Man-made diamonds are getting popular over mined diamonds these days as lab-created diamond corporations call them eco-friendly and sustainable. So apart from getting a deal on a piece of jewelry, customers prefer to have eco-friendly diamonds/ ethical diamonds. So people usually get attracted by the lab-grown diamonds for sale. Lightbox jewelry is one renowned name for man-made diamonds and blue nile carries a collection of mined diamonds. Lightbox jewelry has a beautiful collection of lab-grown diamonds for sale and Blue Nile has a mesmerizing collection of earth-mined diamonds.
The FTC (Federal Trade Commission) sent out warnings to some of the man-made diamonds jewelry companies for misleading customers on information about the sustainability claims and by calling the lab-created diamonds being ethical diamonds or eco-friendly diamonds in their marketing. Consumers take the claims of lab-grown diamonds for sale being eco-friendly and sustainable, in different ways, so it is very important for them to show that man-made diamonds are better in every way. So FTC has demanded more and detailed explanations of their marketing.
In today’s world, everyone claims the mined diamonds impact the economy but who actually talks about how the lab-created diamonds are eco-friendly? Diamond mining is called one of the least damaging ways of mining because it doesn’t use toxic chemicals to extract gems but still, diamond mining has been called out for earth-displacement, water usage, and energy consumption. So, to understand if the man-made diamonds affect the environment less than the mined diamonds, one needs to understand the energy usage and environmental damage caused by lab-grown diamonds for sale by online companies Lightbox and the earth-mined diamonds by Blue Nile.
Lab-created diamonds are produced either by high pressure, high-temperature method (HPHT) or chemical vapor deposition (CVD) method.
According to the JCK numbers, an HPHT press for a single rough stone uses 175-225 kWh, which will end up at 650-1100kWh for polished ct. If the modern cubic HPHT press is used, 350-700 kWh is used for polished ct. While the CVD process has more unused rough, it will be around 1000-1700 kWh per polished ct.
Saleem Ali, an environment professor at the University of Delaware, found in 2013 that Australia’s Argyle mine uses 7 kWh to produce 1 ct., De Beers’ operations use 80.3 kWh per ct., and Diavik uses 66 kWh per ct. These mines produce low-quality diamonds and better quality diamonds require more time and energy. Hence, per carat measurements are not the best way to judge. It is believed that the mining company numbers don’t provide detailed information, so do the lab-created diamonds. As much as the energy consumption data is important, the source of energy is important.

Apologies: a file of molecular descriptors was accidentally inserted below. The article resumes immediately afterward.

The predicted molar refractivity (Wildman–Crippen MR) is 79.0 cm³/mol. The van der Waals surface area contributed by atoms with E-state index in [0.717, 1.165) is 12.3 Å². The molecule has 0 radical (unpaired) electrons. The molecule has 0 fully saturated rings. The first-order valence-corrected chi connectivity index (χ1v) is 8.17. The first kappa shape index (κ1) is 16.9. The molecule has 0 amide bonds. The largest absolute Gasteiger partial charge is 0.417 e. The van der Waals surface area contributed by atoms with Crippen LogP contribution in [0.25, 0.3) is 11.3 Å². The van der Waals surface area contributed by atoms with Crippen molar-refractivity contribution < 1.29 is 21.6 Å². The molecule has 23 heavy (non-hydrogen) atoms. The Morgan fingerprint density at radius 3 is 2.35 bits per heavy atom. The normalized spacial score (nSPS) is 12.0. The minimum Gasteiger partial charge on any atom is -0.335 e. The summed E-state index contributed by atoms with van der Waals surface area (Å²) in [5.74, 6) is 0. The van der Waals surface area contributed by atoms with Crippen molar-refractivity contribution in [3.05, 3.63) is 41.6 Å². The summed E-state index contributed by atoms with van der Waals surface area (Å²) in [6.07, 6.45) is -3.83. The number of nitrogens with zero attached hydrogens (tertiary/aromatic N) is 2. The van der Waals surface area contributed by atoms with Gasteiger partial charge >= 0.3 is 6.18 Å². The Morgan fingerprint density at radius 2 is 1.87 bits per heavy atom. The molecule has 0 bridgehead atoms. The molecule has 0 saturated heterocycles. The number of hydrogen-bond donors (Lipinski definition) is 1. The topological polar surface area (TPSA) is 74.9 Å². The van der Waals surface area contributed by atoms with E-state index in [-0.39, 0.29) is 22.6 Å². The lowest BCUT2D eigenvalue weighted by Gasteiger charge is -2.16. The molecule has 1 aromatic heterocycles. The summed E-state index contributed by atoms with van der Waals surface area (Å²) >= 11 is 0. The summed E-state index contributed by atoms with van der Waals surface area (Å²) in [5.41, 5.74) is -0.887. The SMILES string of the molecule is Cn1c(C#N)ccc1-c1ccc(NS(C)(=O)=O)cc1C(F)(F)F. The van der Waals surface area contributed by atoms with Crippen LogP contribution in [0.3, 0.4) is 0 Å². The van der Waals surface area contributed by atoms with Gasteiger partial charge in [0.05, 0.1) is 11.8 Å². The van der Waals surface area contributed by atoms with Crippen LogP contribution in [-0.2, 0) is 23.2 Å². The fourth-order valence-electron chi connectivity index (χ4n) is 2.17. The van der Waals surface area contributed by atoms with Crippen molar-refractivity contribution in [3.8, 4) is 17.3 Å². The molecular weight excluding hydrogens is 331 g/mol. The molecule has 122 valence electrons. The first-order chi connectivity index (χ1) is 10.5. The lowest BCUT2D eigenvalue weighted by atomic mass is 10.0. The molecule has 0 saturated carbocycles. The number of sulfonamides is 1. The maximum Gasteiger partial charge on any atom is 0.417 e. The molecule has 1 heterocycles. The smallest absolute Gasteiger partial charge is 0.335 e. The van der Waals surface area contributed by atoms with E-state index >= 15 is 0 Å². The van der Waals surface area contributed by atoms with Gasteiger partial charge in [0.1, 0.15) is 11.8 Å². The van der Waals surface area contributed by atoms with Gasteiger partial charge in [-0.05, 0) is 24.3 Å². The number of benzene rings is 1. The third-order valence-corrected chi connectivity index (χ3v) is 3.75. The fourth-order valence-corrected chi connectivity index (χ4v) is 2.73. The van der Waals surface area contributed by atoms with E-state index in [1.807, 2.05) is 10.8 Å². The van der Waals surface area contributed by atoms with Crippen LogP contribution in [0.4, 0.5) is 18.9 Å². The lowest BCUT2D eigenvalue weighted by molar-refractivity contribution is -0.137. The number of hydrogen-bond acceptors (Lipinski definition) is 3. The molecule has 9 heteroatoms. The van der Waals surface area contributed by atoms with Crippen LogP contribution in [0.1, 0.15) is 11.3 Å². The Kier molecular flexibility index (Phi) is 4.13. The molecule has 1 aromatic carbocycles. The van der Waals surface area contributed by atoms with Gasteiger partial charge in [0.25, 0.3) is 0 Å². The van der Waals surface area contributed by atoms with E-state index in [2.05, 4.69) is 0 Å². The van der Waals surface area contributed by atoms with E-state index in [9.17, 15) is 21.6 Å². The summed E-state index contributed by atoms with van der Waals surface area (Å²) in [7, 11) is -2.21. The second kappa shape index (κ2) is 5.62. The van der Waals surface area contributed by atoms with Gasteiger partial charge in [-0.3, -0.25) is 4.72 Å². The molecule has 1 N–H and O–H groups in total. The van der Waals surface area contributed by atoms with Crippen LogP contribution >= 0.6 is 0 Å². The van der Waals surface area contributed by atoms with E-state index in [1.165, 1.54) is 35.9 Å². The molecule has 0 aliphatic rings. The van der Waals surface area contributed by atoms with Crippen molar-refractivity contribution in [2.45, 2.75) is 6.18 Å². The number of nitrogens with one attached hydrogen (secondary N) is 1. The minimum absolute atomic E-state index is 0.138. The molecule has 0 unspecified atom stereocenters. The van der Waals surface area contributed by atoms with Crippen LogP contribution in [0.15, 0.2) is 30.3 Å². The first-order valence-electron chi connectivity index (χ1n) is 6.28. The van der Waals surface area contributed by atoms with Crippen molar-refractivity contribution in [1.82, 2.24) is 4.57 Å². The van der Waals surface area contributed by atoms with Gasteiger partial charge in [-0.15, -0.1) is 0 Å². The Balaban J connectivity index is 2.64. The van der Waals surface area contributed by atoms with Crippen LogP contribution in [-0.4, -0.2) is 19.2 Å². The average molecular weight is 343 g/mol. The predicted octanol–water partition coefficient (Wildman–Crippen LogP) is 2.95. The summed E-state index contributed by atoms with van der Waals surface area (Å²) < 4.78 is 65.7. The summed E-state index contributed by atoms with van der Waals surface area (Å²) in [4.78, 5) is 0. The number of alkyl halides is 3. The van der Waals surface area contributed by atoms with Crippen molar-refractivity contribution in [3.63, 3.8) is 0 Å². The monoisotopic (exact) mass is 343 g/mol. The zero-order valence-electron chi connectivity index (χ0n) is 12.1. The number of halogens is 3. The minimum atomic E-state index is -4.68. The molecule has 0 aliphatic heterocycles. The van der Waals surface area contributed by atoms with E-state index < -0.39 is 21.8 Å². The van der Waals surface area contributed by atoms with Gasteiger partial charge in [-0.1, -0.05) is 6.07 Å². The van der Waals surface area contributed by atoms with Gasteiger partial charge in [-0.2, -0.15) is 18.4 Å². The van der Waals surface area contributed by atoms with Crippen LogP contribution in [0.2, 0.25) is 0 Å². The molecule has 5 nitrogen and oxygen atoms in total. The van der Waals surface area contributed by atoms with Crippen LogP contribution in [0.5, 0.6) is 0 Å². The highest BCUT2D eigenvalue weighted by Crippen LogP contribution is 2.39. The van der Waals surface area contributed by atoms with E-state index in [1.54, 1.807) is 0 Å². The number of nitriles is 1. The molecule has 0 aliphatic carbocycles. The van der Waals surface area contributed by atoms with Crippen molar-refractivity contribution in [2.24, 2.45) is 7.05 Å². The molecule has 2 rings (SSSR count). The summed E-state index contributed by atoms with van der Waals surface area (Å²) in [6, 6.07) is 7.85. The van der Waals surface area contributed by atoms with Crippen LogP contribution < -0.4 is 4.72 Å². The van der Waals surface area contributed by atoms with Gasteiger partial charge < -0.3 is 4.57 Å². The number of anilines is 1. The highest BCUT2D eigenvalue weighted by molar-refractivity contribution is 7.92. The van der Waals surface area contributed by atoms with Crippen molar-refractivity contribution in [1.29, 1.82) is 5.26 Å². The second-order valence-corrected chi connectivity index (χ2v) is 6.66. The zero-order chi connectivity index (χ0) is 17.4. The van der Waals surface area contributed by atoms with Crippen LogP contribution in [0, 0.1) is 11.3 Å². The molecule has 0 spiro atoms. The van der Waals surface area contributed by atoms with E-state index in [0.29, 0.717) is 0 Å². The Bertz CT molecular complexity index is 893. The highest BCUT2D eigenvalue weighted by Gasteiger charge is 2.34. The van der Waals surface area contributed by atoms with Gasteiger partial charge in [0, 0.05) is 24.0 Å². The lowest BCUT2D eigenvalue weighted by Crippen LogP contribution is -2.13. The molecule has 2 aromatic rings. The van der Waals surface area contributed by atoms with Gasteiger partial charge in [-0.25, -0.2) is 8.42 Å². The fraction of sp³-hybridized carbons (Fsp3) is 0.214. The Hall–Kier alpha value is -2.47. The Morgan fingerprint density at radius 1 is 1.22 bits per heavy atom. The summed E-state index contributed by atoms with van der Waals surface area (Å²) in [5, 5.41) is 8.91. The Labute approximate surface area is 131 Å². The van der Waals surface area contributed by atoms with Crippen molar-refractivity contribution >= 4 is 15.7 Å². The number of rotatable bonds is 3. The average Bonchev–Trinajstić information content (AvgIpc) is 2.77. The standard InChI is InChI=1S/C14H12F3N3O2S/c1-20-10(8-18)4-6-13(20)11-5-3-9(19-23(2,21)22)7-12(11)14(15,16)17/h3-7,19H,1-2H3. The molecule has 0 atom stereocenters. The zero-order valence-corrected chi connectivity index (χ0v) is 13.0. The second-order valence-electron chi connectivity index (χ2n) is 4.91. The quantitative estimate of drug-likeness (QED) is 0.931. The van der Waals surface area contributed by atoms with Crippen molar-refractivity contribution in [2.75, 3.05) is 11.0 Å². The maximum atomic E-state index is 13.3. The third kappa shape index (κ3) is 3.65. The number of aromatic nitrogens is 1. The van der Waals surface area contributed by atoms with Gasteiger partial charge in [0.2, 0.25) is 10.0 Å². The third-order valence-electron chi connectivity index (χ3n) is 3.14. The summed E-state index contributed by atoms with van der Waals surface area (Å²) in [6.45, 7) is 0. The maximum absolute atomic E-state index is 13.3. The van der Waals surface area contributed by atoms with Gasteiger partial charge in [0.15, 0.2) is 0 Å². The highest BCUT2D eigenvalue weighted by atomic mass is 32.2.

In China, 55% of the power comes from coal and 20% from hydro in HPHT diamonds and India sources 75% from coal and 10% from hydro. Diamond Foundry says it’s been “certified carbon-neutral,” however it buys solar credits to arrive. But there is no news from Certifier Natural Capital Partners. On the other side, mining corporations have found that the carbon footprint is the biggest environmental enemy in diamond mining, so they are taking a gander at diminishing their carbon footprint, and De Beers wants to soon make some of the mines completely carbon neutral with the help of carbon from diamonds. Depending on the location of the mine and process, the data can widely differ, so it can't be utilized as a solitary proportion of environmental impact. So, at times the lab-developed organizations analyze well; in others, they don't. Who wins this energy war is still not confirmed, and to come to a conclusion, one needs to gather more detailed information.
The second major issue with diamond mining is the environmental damage caused by it. It is said that diamond mining tears up the land and harms delicate biological systems, including natural life and lakes. But, it is also quoted that digging diamonds is viewed as less harming than different sorts of mining, similar to coal, iron, and gold. Also, there are no harmful chemicals used in mining the diamonds from the ore and the used water is treated and recycled in a proper way. In today’s world mining is done with strict environmental control from the government, and the water usage has been reduced by 57% as per Alrosa statements. The damage caused by diamond mining as land usage, pollution, waste, and water consumption can be compensated by the biodiversity programs of diamond mining. But, we can’t deny the issues which are still there in poor areas. As long as water usage is concerned, there is no doubt that the man-made diamonds will be less impactful.
Lab-created diamond manufacturers like Lightbox rely only on the environment, but one needs a bigger picture on the figures, and how ethical it is to push people away from the industry where millions of people rely on their work. So, this is completely up to the consumers to decide what to care about, whether environment or poverty.
No one is completely against the synthetic diamonds, but the point is that one shouldn’t buy sustainable products without knowing the detailed impact and just by the name ethical diamonds or eco-friendly diamonds. Mined Diamonds and man-made diamonds both are lacking to provide a transparent supply chain which means to give details of the supply and reports environmental and social results. Without being transparent, it would be unfair to call a product sustainable or ethical.